Can Biden fix food?
What I talk about when I talk about nutrition (not ingredients), carbon ranking menus, and growing morels indoors.
President Joe Biden recently announced he would hold a conference this September on ending hunger and improving nutrition across the country. The last time a president held a gathering like this it was Nixon in 1969.
It seems possible that our government can and will set up systems to improve access and help end food insecurity, and also highly improbably that this President, or any president (hello Obama?), can compel Big Food to make substantive alterations to the suite of cheap food they manufacture 24/7.
Nutrition, which doesn’t mean a single ingredient on our plate but the sum total we eat in a day and how those calories come together to enhance and fuel our bodies is vitally important to food access. And our health. Said Biden: "Too many empty chairs around the kitchen table because a loved one was taken by heart disease, diabetes or other diet-oriented diseases, which are some of the leading causes of death in our country.”
If we don’t change the highly processed junk food we sell, for so cheap, nothing will change. Cultured meat won’t turn the tides, dairy proteins made from precision fermentation won’t suddenly banish the diseases we struggle with Only a fraction of the “New Foods” in my book will circumvent the woes of the Western diet.
I think a lot about our future, and what, or who will get us there. I don’t think it will be Biden or the mission-based food-tech startups because I don’t hear them talking about the corporations behind our poor health. Do we just wait them out? Hope hey eventually fail?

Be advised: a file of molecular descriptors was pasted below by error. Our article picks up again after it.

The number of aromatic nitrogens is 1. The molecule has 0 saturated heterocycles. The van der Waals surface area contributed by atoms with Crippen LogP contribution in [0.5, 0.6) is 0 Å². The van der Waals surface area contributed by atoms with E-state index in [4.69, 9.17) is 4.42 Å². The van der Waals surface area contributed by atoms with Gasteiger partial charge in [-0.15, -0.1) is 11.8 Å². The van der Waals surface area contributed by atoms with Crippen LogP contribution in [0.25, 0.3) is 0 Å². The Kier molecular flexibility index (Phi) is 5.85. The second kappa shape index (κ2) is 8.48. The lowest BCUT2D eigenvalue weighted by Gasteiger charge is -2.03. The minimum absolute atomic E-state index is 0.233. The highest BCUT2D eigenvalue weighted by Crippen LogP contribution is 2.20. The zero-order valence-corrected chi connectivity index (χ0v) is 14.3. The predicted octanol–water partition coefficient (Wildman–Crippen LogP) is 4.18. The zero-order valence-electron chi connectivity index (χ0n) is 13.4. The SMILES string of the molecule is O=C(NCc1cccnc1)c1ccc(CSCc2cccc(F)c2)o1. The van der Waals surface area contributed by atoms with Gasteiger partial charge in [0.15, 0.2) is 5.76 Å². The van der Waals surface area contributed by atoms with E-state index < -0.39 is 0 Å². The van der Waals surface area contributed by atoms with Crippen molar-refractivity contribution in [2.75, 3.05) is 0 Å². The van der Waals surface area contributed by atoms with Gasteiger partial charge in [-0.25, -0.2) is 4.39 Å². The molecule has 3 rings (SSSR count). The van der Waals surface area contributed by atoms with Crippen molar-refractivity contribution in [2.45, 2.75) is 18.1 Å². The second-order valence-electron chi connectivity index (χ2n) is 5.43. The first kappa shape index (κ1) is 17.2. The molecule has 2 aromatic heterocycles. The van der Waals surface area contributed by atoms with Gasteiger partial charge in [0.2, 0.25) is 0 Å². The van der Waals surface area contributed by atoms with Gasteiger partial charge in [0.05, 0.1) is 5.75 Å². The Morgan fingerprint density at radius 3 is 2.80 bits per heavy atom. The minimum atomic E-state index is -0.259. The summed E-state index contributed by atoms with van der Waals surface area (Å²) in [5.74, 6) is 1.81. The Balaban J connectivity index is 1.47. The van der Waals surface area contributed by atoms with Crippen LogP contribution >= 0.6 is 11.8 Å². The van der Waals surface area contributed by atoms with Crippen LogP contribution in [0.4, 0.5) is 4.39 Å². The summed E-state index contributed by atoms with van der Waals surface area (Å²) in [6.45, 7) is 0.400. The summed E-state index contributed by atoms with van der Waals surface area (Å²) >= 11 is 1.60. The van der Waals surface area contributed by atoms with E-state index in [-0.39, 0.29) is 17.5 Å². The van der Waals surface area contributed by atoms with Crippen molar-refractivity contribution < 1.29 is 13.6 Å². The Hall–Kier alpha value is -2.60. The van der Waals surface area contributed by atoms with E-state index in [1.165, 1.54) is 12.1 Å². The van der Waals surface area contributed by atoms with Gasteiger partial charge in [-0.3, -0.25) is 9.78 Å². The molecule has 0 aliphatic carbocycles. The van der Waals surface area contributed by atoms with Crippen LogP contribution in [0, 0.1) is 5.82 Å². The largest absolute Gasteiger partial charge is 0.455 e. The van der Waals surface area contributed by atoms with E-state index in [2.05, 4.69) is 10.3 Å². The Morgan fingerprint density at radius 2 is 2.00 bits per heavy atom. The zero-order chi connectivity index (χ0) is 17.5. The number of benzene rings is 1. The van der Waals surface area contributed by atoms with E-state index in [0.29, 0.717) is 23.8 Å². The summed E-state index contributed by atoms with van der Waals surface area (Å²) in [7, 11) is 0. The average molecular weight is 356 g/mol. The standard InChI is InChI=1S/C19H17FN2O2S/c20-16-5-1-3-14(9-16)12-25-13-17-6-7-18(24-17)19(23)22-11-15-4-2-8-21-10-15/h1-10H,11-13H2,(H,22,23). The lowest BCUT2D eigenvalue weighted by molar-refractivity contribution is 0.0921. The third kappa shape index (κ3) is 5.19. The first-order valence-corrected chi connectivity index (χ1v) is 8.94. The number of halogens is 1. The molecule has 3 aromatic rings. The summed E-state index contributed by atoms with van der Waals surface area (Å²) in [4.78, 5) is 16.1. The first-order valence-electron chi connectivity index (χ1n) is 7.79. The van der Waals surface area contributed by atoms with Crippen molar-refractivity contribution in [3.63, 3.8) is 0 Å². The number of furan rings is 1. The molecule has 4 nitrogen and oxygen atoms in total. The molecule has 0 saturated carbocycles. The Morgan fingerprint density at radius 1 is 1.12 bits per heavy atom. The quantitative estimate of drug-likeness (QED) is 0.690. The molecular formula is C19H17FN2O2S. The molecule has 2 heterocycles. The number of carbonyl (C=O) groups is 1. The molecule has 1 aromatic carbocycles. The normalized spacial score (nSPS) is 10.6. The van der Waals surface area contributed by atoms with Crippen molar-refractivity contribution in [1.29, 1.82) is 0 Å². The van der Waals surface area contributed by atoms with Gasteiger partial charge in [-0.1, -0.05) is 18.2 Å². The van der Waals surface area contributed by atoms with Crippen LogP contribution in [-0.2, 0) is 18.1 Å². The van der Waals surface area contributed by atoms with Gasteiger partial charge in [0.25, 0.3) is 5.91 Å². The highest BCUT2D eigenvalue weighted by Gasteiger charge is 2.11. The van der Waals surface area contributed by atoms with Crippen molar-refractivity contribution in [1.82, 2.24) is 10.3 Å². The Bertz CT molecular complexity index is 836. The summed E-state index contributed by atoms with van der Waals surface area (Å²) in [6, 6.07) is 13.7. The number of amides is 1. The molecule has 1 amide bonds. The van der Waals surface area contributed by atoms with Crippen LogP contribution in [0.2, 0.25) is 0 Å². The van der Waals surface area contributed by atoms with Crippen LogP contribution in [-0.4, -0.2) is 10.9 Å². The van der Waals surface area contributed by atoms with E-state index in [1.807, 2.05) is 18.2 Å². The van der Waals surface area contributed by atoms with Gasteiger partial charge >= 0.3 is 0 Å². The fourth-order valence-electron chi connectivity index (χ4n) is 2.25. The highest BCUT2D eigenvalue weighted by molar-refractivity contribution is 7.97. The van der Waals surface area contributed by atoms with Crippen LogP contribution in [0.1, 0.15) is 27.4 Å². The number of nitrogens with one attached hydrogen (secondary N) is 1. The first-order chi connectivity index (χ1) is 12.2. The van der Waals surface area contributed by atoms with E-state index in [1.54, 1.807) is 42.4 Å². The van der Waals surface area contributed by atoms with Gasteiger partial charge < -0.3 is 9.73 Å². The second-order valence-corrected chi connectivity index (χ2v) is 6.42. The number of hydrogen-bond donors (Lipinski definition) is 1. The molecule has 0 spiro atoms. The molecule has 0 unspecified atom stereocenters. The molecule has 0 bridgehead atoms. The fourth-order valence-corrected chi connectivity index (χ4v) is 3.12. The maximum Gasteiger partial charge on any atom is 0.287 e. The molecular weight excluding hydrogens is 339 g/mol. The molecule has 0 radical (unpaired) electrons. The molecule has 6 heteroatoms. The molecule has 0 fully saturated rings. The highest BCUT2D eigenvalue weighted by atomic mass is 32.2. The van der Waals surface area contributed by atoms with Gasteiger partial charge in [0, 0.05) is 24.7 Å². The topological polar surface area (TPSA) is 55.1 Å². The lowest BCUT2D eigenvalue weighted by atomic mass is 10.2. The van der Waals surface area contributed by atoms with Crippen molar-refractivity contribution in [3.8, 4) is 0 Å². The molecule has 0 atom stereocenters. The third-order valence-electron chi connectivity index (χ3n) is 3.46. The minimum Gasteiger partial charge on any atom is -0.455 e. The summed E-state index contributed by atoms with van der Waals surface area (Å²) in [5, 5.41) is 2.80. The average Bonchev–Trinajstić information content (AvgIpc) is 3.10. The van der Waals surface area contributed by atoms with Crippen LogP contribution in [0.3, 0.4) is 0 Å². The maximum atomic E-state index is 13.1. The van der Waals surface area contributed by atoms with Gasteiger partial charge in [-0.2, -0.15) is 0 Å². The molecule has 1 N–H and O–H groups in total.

So who’s going to save us? I’ve talked to enough people older than me, enough folks my age, and those a little younger to know it will take future generations to alter our mindset. I’m looking at Gen Z and Gen Alpha here. From protesting cancelled chocolate milk to getting more plant-based options on cafeteria menus, it’s going to take a fight and new ways of thinking to vault us to a new place. The startups I write about look at the problems we have now, and how to re-create the foods we know. Until we abandon what we know, we won’t find a way to do it differently.
On Monday, I was interviewed by a 12-year old girl from the Bay Area. She connected to me on LinkedIn. She wrote: “I am creating a documentary about plant-based meat.” Jaw drop. 12-years old? Then: Would you be willing to be interviewed for my project? I was impressed, so I replied to her message. She wanted to know if these new plant-based foods were good for us, why there weren’t, and when would we see something better. She asked great questions, and even if it didn’t feel like she could completely synthesize what I was telling her, it gave me an immense feeling of hope.
Another reader of my newsletter (and my book!) is 16. She already knows she wants to do something good for the world in food. Both are girls I might add, both rock. Maybe, if anyone wants to send this newsletter to the President Biden, he can be sure to invite them to his conference in September? If not them, here’s a plea to make sure there are young, diverse voices there to represent the ideas we haven’t thought of yet.